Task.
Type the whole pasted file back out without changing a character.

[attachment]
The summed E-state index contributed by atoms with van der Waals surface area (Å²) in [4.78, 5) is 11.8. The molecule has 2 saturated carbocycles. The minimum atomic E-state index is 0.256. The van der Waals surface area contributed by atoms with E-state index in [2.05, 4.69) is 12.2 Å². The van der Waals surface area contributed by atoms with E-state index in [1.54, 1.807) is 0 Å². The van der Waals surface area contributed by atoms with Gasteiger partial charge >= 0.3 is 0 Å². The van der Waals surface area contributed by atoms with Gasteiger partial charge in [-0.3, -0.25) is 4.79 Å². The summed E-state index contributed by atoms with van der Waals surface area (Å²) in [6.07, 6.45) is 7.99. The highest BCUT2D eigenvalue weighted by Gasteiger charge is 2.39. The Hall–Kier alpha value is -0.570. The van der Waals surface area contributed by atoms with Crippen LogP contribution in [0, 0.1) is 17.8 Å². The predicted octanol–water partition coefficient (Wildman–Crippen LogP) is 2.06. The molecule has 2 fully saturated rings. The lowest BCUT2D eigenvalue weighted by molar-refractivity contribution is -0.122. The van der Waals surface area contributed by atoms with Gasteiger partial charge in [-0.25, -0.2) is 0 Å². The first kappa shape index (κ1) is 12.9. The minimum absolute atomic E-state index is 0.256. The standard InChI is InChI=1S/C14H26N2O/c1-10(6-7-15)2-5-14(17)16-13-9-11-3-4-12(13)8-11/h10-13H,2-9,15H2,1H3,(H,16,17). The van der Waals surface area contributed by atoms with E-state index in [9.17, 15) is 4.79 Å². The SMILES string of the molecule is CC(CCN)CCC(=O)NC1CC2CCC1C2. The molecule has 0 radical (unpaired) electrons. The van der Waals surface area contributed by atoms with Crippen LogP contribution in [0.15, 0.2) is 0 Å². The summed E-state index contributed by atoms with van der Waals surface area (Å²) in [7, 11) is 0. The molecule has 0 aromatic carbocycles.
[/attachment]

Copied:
The summed E-state index contributed by atoms with van der Waals surface area (Å²) in [4.78, 5) is 11.8. The molecule has 2 saturated carbocycles. The minimum atomic E-state index is 0.256. The van der Waals surface area contributed by atoms with E-state index in [2.05, 4.69) is 12.2 Å². The van der Waals surface area contributed by atoms with E-state index in [1.54, 1.807) is 0 Å². The van der Waals surface area contributed by atoms with Gasteiger partial charge >= 0.3 is 0 Å². The van der Waals surface area contributed by atoms with Gasteiger partial charge in [-0.3, -0.25) is 4.79 Å². The summed E-state index contributed by atoms with van der Waals surface area (Å²) in [6.07, 6.45) is 7.99. The highest BCUT2D eigenvalue weighted by Gasteiger charge is 2.39. The Hall–Kier alpha value is -0.570. The van der Waals surface area contributed by atoms with Crippen LogP contribution in [0, 0.1) is 17.8 Å². The predicted octanol–water partition coefficient (Wildman–Crippen LogP) is 2.06. The molecule has 2 fully saturated rings. The lowest BCUT2D eigenvalue weighted by molar-refractivity contribution is -0.122. The van der Waals surface area contributed by atoms with Gasteiger partial charge in [-0.25, -0.2) is 0 Å². The first kappa shape index (κ1) is 12.9. The minimum absolute atomic E-state index is 0.256. The standard InChI is InChI=1S/C14H26N2O/c1-10(6-7-15)2-5-14(17)16-13-9-11-3-4-12(13)8-11/h10-13H,2-9,15H2,1H3,(H,16,17). The van der Waals surface area contributed by atoms with E-state index in [9.17, 15) is 4.79 Å². The SMILES string of the molecule is CC(CCN)CCC(=O)NC1CC2CCC1C2. The molecule has 0 radical (unpaired) electrons. The van der Waals surface area contributed by atoms with Crippen LogP contribution in [0.15, 0.2) is 0 Å². The summed E-state index contributed by atoms with van der Waals surface area (Å²) in [7, 11) is 0. The molecule has 0 aromatic carbocycles.